Brian Collingridge Obituary, Death – BRIAN Collingridge, the former headteacher a Kingsmead School, Wiveliscombe, has died at the age of 88. Mr Collingridge, who took the helm at the school aged just 32, dedicated many selfless hours to help improve the town following his retirement in 1996. When he arrived at Kingsmead, he oversaw its move from a secondary modern to a comprehensive school. And within a year the school expanded when the school leaving age was raised to 16.
One of his proudest moments was being interviewed on national television when Kingsmead was the only school in the country where all leavers either had a job to go to or went into further education. Mr Collingridge, who leaves a wife, Shirley, three sons and six grandchildren, was born in Oxford and brought up in Bath. He did his national service after the Second World War, working underground to track aircraft from unfriendly countries entering British airspace. He studied at Bristol University, where he met his future wife, who he married in 1960.
They initially lived in Croydon before Mr Collingridge taught at a Quaker Friends school in Great Ayton, North Yorkshire. He later moved to the Bristol area and was appointed director of studies at Chew Valley Secondary School. The couple then relocated to Waterrow, near Wiveliscombe, when he was given the Kingsmead job. They later moved into the town, firstly living in Richard Beadon Close and later in a bungalow built for them in Ford Road. In his retirement, Mr Collingridge served on the town council and was chairman of the governors at Wiveliscombe Primary School.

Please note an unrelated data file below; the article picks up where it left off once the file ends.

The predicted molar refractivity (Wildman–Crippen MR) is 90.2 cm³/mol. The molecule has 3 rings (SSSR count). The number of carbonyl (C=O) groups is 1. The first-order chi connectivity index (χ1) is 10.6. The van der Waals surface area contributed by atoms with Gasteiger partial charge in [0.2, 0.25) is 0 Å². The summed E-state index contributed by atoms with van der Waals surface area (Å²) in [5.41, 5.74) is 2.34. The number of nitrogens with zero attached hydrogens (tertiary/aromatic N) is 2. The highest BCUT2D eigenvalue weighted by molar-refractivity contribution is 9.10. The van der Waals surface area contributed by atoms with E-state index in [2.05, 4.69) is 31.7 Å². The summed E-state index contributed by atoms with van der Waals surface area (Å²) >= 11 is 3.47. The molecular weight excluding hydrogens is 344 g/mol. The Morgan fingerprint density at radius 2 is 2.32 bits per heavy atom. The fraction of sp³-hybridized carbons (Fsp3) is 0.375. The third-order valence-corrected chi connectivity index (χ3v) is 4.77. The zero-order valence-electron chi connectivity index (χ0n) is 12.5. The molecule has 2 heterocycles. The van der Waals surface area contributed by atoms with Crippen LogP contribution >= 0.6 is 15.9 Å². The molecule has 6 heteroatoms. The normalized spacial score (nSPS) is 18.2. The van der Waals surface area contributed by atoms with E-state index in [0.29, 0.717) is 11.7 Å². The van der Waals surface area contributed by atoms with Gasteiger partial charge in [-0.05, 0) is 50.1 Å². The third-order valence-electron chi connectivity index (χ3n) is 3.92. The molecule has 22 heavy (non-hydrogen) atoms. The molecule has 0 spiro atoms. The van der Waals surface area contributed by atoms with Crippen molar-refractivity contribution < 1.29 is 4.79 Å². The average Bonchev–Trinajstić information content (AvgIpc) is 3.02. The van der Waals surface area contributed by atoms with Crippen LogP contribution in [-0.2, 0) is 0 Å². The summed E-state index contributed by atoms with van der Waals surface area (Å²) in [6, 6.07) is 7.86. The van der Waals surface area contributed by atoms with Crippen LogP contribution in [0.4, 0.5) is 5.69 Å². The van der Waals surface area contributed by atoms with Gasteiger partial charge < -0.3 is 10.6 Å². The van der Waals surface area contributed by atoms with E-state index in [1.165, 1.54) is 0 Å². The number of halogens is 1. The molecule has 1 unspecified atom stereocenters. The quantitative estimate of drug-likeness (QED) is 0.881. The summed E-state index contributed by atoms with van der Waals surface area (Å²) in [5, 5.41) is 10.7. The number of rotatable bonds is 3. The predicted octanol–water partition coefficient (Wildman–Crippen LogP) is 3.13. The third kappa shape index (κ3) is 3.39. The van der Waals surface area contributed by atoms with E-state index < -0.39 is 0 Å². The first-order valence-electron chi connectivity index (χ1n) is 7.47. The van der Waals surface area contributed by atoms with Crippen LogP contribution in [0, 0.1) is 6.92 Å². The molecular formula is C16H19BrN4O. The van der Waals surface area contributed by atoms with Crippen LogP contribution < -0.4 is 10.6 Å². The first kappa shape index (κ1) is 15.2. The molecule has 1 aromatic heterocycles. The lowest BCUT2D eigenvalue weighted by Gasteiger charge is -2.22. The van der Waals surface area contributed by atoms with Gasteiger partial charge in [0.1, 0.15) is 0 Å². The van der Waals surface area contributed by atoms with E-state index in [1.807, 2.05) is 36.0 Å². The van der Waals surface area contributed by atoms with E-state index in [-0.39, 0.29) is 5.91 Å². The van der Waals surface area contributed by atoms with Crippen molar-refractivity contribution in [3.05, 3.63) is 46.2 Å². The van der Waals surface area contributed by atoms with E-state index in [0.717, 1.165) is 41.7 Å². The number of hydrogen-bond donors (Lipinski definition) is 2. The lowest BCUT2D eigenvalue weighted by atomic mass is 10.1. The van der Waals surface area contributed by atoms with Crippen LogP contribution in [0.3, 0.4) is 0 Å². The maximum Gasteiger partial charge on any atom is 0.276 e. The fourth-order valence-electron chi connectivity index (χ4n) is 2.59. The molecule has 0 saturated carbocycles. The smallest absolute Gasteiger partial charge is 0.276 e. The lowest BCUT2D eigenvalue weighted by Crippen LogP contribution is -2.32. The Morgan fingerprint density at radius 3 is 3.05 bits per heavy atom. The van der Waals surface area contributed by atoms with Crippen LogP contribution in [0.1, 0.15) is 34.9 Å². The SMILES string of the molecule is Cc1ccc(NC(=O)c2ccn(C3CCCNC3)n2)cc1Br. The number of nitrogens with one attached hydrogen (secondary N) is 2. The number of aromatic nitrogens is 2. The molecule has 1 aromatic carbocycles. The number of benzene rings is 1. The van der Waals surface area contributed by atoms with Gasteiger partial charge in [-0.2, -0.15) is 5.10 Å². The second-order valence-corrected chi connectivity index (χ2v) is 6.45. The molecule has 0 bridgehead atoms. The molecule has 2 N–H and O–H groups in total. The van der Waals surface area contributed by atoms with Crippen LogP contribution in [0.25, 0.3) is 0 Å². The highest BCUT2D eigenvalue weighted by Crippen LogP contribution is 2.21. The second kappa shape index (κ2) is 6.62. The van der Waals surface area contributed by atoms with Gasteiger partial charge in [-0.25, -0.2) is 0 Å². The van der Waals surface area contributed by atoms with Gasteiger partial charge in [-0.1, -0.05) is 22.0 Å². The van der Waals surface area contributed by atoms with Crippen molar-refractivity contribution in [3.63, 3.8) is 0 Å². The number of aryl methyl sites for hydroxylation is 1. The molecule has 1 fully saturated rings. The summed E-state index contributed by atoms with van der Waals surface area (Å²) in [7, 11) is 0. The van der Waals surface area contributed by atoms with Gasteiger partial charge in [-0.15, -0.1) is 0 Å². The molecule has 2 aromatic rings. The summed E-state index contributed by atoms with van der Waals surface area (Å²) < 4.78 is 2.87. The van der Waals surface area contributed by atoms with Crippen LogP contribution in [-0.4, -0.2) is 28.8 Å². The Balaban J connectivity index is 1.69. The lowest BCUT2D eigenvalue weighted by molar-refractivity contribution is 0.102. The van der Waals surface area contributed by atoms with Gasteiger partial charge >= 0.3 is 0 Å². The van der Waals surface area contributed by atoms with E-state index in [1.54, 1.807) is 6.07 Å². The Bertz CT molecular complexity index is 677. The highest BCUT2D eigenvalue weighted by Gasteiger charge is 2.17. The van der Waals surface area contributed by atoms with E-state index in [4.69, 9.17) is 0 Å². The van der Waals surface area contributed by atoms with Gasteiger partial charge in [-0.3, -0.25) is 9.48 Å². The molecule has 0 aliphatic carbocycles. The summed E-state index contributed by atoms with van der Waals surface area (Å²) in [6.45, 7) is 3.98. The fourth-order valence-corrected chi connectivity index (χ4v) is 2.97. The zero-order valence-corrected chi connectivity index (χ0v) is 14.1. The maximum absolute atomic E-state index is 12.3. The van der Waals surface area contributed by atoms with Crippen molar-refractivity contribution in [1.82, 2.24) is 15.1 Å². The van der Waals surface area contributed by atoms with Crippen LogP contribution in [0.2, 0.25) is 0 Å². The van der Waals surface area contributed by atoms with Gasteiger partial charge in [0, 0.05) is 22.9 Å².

He was a big supporter of social housing and managed to attracted a grant for a community hall to be built at the primary school. He enjoyed writing and worked on the Wivey Messenger newspaper, as well as writing a book on the history of the town. He was heavily involved in the Wivey Link community transport scheme and pushed for the re-opening of the town hall. His son Peter said: “He was ahead of his time. “He knew when computers came out that they’d have a massive part in education.
“He bought us some before schools ever had any and he made sure Kingsmead had many computers. “Although he was interested in the past, he focused on the future. “He was very socially supportive during lockdown. He’d always talk to people and was well regarded by many people.” Mr Collingridge died at his home in Wiveliscombe.